The Times on C1 writes about Franklin Bank, a small thrift whose chairman spent the last several years warning of the impending housing bust, is being taken under by the housing bust—along with some “accounting errors” in how it values its mortgage portfolio. Its CEO resigned and the SEC is on the trail.
Franklin’s woes are the latest sign of trouble for small banks.
Real estate and construction loan losses have started ballooning. Federal banking regulators are bracing for several dozen bank failures after only a handful during the last few years. And as consumer loan losses rise, balance sheets are being squeezed.
Something’s rotten in public pension funds
On the same page, the Times looks at another accounting scandal, this one in public pension funds, which it says “are promising benefits to public workers on the basis of numbers that make little economic sense.”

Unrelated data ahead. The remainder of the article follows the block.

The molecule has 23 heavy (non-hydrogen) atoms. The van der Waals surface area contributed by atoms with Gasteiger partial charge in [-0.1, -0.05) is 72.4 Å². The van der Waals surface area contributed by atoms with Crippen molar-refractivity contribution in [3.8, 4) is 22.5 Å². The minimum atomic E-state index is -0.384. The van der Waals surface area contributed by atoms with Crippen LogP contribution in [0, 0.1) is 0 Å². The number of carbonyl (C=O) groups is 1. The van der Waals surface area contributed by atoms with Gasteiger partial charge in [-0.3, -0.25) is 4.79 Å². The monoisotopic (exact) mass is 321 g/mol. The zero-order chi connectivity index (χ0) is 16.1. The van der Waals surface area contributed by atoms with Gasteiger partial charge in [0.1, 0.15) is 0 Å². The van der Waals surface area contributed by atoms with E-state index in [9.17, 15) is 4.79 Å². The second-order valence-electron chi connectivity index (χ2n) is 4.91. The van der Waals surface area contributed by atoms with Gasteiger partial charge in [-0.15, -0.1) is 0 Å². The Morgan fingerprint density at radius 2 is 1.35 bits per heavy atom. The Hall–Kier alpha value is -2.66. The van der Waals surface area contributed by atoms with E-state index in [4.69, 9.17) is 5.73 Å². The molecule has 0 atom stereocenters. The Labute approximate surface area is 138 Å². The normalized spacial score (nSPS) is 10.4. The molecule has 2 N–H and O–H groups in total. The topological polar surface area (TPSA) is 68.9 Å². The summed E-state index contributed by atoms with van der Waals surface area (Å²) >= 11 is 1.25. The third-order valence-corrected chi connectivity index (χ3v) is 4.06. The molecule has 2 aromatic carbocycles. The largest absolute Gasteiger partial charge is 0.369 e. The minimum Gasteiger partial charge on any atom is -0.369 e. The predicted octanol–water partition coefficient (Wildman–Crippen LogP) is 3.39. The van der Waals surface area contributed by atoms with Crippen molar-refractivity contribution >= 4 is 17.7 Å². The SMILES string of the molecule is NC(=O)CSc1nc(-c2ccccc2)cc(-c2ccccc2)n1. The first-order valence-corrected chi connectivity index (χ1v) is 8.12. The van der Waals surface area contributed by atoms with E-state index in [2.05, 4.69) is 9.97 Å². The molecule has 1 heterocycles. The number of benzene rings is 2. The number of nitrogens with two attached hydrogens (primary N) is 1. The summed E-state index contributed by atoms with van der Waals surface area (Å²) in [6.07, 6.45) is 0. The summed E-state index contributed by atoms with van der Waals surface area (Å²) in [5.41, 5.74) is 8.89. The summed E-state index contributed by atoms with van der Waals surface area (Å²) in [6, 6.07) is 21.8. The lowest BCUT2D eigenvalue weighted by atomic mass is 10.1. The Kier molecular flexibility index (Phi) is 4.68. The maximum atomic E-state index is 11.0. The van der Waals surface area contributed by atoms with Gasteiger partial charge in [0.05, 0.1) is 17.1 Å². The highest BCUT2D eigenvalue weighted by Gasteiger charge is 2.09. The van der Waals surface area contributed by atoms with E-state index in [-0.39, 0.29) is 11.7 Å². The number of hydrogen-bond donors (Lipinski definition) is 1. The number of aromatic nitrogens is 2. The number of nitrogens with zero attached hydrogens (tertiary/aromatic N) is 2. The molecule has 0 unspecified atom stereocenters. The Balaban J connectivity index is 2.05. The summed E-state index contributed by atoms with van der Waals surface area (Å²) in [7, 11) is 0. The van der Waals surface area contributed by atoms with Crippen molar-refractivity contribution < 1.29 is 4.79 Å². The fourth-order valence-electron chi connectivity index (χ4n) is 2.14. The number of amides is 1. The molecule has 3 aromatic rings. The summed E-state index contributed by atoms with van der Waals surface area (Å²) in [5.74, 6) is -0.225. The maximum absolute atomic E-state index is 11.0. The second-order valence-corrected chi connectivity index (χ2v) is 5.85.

The numbers are off-base for a variety of reasons. Sometimes there is a glaring conflict of interest, as there was in Albany, where the consultant was being paid by the workers seeking richer benefits. More often, there is subtle pressure on the actuary to come up with projections that make the pension fund look good.
Most of all, public pension actuaries use old methods that have fallen far out of sync with the economic mainstream. That does not necessarily mean their figures are wrong, but it does make them vulnerable to distortion, misunderstanding and abuse.
In economic news, stocks fell nearly 200 points after the producer-price index renewed fears about inflation and oil hit yet another record. Producer prices are often passed on to consumers later.